Saturday, July 25, 2015

White tassels - Dalea carnea var. gracilis

White tassels (Dalea carnea var. gracilis) is a white-flowered form of the more ubiquitous pink-flowered Dalea carnea var. carnea. Though some plant taxonomists consider it to be a distinct species (D. mountjoyae) most Florida ones give it only distinct variety status. White tassels is restricted in Florida to the central and western Panhandle counties in typical mesic flatwoods and open pinelands. Unlike our other more-widespread Dalea species (D. pinnata and D. feayi), it is more tolerant of moist soils during the summer rainy season. White tassels is also found in the states just north and west of us - Georgia to Louisiana.  
Where D. carnea var. carnea is often upright, white tassels is typically a trailing herbaceous species that acts almost like a vine, creeping through the adjacent vegetation.  The other white-flowered form (D. carnea var. albida) is typically upright as well.  White tassels is a perennial plant that dies back to the ground in winter. At maturity, in early summer, its stems are often several feet long and multiple stems are produced. The compound leaves alternate along the stem and are composed of 3-11 narrow oblong leaflets, mostly less than 1/2 inch long. Most leaves along the stems (those not at the ground) are composed of only 3-5 leaflets.  Those of other varieties normally have 7-9 leaflets on the stem.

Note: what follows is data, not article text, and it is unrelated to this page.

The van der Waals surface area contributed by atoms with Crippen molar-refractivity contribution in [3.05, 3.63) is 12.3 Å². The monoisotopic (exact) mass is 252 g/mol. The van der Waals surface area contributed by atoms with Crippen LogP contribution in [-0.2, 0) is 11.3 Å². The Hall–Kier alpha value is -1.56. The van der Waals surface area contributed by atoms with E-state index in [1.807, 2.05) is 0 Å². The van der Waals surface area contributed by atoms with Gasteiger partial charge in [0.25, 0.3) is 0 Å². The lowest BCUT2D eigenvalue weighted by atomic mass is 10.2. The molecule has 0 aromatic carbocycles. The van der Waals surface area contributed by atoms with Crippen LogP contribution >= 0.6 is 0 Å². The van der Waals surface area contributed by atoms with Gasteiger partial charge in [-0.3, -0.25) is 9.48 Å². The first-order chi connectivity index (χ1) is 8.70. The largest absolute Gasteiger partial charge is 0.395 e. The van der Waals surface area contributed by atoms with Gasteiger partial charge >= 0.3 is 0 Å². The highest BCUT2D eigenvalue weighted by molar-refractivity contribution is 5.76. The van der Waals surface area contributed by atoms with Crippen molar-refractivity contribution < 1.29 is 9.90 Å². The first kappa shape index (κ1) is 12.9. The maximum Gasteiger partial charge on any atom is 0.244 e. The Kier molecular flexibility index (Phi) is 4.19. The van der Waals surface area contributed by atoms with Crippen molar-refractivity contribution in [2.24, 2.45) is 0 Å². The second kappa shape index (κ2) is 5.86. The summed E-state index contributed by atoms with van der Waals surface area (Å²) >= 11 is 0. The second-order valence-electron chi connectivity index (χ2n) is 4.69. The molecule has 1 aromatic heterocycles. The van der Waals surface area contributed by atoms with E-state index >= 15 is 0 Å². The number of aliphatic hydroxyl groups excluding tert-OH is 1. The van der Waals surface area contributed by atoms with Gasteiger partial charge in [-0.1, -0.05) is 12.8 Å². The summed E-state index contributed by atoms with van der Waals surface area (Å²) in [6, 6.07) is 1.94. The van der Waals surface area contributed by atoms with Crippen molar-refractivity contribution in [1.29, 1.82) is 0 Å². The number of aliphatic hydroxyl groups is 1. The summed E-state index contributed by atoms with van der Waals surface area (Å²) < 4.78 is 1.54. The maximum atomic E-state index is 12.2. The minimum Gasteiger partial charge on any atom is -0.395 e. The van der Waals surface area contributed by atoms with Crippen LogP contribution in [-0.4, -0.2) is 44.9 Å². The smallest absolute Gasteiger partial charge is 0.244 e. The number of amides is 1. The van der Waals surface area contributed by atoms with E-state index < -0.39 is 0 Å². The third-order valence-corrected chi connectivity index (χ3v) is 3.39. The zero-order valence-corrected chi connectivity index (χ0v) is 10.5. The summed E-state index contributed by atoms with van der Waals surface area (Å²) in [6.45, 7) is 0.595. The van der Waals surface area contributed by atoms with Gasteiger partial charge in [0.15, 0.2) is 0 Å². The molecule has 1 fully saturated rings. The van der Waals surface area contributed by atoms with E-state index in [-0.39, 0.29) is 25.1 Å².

White tassels blooms in late summer to early fall - before the other two species mentioned above typically flower.  Oblong flower heads occur at the end of each stem and the bright white flowers open a few at a time from the base of these heads to the tip. Plants remain in bloom for several weeks and are quite showy. They attract the attention of a variety of pollinators as well. Though a legume (the bean & pea family), it is not listed as a larval plant for any of the butterflies in Florida (such as the long-tailed skipper) that use other legumes.
Though white tassels is a beautiful and interesting wildflower, I have never seen it offered for sale commercially by nurseries affiliated with FANN - the Florida Association of Native Nurseries. As a long-time admirer of this genus, we have dabbled a bit with typical D. carnea var. carnea as well as D. pinnata and D. feayi. I have found the latter two species to be exceptionally difficult to maintain in containers for any period of time and we no longer attempt it. I sow the seed directly into our "scrub" and over the years our plants have prospered and multiplied. D. canea var. carnea, however, has been more forgiving. I suspect that white tassels would also be a good candidate for cultivation - and I hope someone takes it on sometime in the future.

No comments:

Post a Comment

Please let me know if this site and the various postings have been useful to you.